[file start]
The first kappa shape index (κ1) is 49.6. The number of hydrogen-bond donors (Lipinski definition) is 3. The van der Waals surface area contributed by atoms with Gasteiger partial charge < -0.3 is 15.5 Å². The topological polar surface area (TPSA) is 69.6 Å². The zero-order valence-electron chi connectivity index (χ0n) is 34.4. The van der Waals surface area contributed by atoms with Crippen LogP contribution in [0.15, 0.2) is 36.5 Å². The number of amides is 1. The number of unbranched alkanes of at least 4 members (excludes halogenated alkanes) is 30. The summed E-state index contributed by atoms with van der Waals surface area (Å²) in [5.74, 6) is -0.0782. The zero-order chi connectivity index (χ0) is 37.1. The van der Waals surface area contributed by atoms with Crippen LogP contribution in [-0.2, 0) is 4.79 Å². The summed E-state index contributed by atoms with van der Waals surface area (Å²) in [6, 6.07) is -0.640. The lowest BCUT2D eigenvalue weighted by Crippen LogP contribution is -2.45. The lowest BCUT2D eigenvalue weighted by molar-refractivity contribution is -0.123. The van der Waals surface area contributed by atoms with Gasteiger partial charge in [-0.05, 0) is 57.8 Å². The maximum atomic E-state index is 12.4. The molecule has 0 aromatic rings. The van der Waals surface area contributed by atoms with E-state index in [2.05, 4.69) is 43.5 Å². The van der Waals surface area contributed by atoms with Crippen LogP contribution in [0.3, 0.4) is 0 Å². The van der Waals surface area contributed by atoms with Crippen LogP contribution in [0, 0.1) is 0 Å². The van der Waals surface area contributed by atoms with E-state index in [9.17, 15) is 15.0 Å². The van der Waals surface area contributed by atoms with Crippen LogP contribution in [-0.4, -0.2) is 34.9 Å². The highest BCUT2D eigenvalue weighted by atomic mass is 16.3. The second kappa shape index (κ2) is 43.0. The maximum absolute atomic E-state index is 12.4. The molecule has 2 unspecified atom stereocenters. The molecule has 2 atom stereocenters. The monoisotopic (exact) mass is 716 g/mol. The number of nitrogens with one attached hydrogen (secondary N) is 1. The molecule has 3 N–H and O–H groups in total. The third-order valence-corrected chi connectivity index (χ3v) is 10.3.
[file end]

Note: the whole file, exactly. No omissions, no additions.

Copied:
The first kappa shape index (κ1) is 49.6. The number of hydrogen-bond donors (Lipinski definition) is 3. The van der Waals surface area contributed by atoms with Gasteiger partial charge < -0.3 is 15.5 Å². The topological polar surface area (TPSA) is 69.6 Å². The zero-order valence-electron chi connectivity index (χ0n) is 34.4. The van der Waals surface area contributed by atoms with Crippen LogP contribution in [0.15, 0.2) is 36.5 Å². The number of amides is 1. The number of unbranched alkanes of at least 4 members (excludes halogenated alkanes) is 30. The summed E-state index contributed by atoms with van der Waals surface area (Å²) in [5.74, 6) is -0.0782. The zero-order chi connectivity index (χ0) is 37.1. The van der Waals surface area contributed by atoms with Crippen LogP contribution in [-0.2, 0) is 4.79 Å². The summed E-state index contributed by atoms with van der Waals surface area (Å²) in [6, 6.07) is -0.640. The lowest BCUT2D eigenvalue weighted by Crippen LogP contribution is -2.45. The lowest BCUT2D eigenvalue weighted by molar-refractivity contribution is -0.123. The van der Waals surface area contributed by atoms with Gasteiger partial charge in [-0.05, 0) is 57.8 Å². The maximum atomic E-state index is 12.4. The molecule has 0 aromatic rings. The van der Waals surface area contributed by atoms with E-state index in [2.05, 4.69) is 43.5 Å². The van der Waals surface area contributed by atoms with Crippen LogP contribution in [0.3, 0.4) is 0 Å². The van der Waals surface area contributed by atoms with Crippen LogP contribution in [0, 0.1) is 0 Å². The van der Waals surface area contributed by atoms with E-state index in [9.17, 15) is 15.0 Å². The van der Waals surface area contributed by atoms with Crippen LogP contribution in [-0.4, -0.2) is 34.9 Å². The highest BCUT2D eigenvalue weighted by atomic mass is 16.3. The second kappa shape index (κ2) is 43.0. The maximum absolute atomic E-state index is 12.4. The molecule has 2 unspecified atom stereocenters. The molecule has 2 atom stereocenters. The monoisotopic (exact) mass is 716 g/mol. The number of nitrogens with one attached hydrogen (secondary N) is 1. The molecule has 3 N–H and O–H groups in total. The third-order valence-corrected chi connectivity index (χ3v) is 10.3.